The Revolving Credit Facility will be reduced in exchange for preferred interests in two special purpose vehicles created to hold all of the outstanding common stock of American Life Insurance Company (ALICO) and American International Assurance Company Ltd. (AIA), two life insurance holding company subsidiaries of AIG. AIG will retain control of ALICO and AIA, though the New York Fed will have certain governance rights to protect its interests. The valuation for the New York Fed’s preferred stock interests, which may be up to approximately $26 billion, will be a percentage of the fair market value of ALICO and AIA based on valuations acceptable to the New York Fed.
Tuesday, March 3, 2009
Wrong again - on AIG
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John, do you think International Lease Finance (ILFC) is valuable?
I always thought it was - but less valuable than it looked because its value depended heavily on the AAA rating. Things which make money only because of that sort of rating are worth less than they look.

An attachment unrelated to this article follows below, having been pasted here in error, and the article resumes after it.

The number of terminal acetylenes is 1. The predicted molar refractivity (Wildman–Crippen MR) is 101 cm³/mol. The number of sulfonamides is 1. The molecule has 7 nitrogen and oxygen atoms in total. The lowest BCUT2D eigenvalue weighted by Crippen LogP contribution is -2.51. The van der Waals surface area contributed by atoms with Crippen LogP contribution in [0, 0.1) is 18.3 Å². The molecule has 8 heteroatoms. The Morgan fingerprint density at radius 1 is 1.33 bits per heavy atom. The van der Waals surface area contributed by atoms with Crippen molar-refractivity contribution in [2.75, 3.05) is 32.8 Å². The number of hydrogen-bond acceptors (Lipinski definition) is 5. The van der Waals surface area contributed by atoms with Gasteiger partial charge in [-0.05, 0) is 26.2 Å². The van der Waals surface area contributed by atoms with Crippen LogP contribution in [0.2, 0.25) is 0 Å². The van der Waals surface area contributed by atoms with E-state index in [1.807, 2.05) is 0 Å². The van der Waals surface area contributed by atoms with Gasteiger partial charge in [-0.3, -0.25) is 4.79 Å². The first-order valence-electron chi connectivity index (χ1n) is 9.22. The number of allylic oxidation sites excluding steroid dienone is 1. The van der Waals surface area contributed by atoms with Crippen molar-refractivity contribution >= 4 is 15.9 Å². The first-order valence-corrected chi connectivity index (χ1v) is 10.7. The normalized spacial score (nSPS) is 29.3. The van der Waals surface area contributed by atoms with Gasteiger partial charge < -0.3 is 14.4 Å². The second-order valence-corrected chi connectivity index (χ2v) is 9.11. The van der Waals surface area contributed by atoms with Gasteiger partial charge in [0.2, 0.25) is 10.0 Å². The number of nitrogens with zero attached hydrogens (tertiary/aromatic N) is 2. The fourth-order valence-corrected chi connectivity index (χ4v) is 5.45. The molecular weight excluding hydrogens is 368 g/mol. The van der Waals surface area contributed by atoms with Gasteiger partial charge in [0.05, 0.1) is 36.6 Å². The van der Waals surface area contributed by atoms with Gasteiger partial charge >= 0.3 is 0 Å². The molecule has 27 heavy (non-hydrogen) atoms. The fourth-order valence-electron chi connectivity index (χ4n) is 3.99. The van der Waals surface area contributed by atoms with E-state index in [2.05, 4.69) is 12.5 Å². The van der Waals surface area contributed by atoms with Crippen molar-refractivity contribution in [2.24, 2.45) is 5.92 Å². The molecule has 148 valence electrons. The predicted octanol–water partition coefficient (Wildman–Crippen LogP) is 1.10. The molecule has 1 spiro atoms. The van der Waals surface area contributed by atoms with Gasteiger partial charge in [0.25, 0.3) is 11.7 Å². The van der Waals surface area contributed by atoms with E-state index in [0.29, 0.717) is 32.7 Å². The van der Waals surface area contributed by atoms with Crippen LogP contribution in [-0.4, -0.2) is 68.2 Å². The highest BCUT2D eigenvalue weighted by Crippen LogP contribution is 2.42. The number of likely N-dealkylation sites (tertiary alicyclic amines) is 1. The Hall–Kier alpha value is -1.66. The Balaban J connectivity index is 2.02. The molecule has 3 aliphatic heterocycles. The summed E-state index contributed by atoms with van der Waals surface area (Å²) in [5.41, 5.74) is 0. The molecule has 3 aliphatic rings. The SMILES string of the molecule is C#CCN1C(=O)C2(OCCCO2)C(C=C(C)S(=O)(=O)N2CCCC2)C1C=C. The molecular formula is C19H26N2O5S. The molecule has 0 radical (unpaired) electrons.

That said - the main competitor - GE - is also impaired. So maybe it will just make money straight.
Summary: too hard to know.
Who is the US really bailing out here?
I mean, who are AIG and Citi debt holders? Are they foreign? Are they mainly some powerful gang or is the debt widely distributed? Does anybody have a list?
If I were a US taxpayer I would like to know who am I really saving.
The counterparty risk I get, nobody wants counterparties to get hurt, but the debt holders must begin to face the outcome of their investments.
I accidentally deleted two comments and can't get them back. To the people who posted them I am sorry.
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